Saturday, December 12, 2015

Gran Canaria

 After only 1 night in the Gran Tarajal Marina on the island of Fuerteventura we slipped the dock lines at 04:00 the following morning for the 81 NM passage to Las Palmas on the island of Gran Canaria.  Winds (abnormally) were from the SE and veering to the ESE and swell was from SSE at 2 meters.  Wind was strong enough to sail but only at 5 knots SOG and the large swell was not comfortable.  We were determined to arrive at Las Palmas during daylight, so ended up motor-sailing in order to make about 7 knots SOG to arrive before the marina office closed.

The Muelle Deportivo de Las Palmas is one of the government operated marinas.  Getting a reservation here is darn near impossible.  It is a complicated process whereby one emails or faxes a reservation request, but never receive a response so do not know if you have a reservation or not.  Telephoning is a joke; they do not answer the phones.  We had been a little concerned about this because there is only a small anchorage nearby and that usually is full.  What do you do if you arrive and there is no space in either the marina or the anchorage?  Press on overnight, I suppose.  At any rate, we really lucked out!  

As commodores in the SSCA (Seven Seas Cruising Association), the resources of the SSCA are available to us.  One of those resources are station hosts at various destinations worldwide.  We had contacted the SSCA station host for Gran Canaria, Augustin Martin; and he had gone way above the call of duty and obtained a marina reservation for us.  Like us, he had been unable to contact this marina by telephone; calls never answered.  He actually drove from the southern tip of this island all the way to Las Palmas and personally visited the marina in order to get us a reservation.  Like everyone who visits that marina office, he had to take a number and wait his turn to speak with the management.  He waited 2 hours!!!  And he was successful in obtaining a reservation for BeBe!  It was a great relief for us to know that there would be a space for us to dock on day of scheduled arrival.  We would stay there 3 nights before moving onward to the island of Tenerife.  

A few of the ~200 dolphin that came to play
Thanks very, very much to Augustin!  We certainly did not expect him to go to so much trouble assisting us.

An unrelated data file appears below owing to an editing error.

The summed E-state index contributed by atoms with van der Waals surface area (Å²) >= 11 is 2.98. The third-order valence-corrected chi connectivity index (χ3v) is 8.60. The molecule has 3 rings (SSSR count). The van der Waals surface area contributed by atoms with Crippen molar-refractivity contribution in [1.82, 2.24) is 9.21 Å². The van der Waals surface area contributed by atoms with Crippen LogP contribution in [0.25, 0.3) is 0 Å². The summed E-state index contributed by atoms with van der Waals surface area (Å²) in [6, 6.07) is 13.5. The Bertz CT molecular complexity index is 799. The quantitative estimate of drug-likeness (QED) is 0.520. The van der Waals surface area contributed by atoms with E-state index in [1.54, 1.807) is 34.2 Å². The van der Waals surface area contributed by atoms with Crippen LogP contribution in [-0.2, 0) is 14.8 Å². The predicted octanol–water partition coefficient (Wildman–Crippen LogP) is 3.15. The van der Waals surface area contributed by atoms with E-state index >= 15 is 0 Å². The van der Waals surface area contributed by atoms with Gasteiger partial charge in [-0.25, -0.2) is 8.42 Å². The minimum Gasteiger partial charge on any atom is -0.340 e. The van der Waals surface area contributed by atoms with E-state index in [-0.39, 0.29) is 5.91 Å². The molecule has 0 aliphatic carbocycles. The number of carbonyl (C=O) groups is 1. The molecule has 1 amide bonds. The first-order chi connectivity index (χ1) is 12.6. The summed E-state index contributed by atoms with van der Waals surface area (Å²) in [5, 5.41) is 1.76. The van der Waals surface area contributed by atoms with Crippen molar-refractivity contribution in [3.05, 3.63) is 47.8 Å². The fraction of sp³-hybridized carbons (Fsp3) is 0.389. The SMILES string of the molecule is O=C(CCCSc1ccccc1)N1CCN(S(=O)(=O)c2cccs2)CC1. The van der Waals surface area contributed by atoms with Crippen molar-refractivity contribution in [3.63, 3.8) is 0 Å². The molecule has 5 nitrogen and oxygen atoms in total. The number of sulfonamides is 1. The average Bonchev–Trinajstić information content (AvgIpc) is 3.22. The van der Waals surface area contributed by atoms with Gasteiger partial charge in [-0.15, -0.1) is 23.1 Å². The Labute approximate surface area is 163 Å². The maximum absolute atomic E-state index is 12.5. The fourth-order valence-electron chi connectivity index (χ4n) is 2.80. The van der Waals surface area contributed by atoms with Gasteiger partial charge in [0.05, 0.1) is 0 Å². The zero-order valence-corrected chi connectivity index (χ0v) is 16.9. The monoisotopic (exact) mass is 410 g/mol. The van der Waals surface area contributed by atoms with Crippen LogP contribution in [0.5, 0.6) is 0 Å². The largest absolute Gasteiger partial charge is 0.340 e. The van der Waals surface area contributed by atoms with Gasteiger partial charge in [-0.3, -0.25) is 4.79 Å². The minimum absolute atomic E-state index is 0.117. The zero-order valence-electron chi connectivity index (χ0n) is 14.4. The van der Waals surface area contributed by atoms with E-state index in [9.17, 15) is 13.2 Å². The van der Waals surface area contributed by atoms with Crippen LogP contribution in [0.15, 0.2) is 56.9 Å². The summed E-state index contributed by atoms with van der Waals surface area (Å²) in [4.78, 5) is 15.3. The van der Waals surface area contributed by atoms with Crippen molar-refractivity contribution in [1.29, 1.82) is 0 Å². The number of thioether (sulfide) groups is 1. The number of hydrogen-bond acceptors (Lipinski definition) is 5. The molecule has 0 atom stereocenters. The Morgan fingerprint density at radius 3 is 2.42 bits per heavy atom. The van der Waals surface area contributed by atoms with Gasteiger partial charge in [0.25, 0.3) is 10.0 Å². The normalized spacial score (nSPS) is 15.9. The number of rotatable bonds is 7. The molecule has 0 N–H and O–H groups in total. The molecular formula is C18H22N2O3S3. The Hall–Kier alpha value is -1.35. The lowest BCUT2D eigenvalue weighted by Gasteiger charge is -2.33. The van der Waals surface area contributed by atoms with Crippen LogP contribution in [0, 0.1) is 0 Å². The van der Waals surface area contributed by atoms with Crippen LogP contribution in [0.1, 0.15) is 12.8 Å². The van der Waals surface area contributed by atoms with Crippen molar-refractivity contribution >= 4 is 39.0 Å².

About 3 NM out from arrival at Las Palmas the dolphin found us.  Bill whistled loudly and dolphin came jumping out of the water towards us from every direction!  They kept coming and coming!  There had to have been at least 200 dolphin!  The largest pod we have seen since the Indian Ocean.  It was fun watching them play with our bow wave and jump and flip all around us.  I tried to get some photos but with the large swell still running the sea was too active to get good photos.   I did get 3 videos of a few of the dolphin and if I can find a way to shrink those videos they will be added to the bottom of this blog posting.

Moonshadow's wall painting

Upon arrival at the marina entrance we were advised by VHF radio to circle outside the entrance for at least half-hour and call back again as the reception dock was full.  Bill inquired if it was possible for us to go to the fuel dock and take on fuel instead; so that is what we did.  After filling the tank, Bill walked over to the reception office and cleared us in. As we backed into our berthing spot along the east wall the first thing I saw was the name of a boat we have followed for many years.  I continue to follow this boat today with new owners.  This boat is Moonshadow, one of only 10 boats built of that model.  Moonshadow is Deerfoot 2; a 62-ft cutter designed by "cruising guru" Steve Dashew.  She was built in Finland by Scandi Yachts and Launched in 1986.  We followed George and Merima on Moonshadow as they circumnavigated.  And now I follow John and Deb, the current owners of Moonshadow, as they are beginning their circumnavigation, heading out soon from Mexico.  Small world.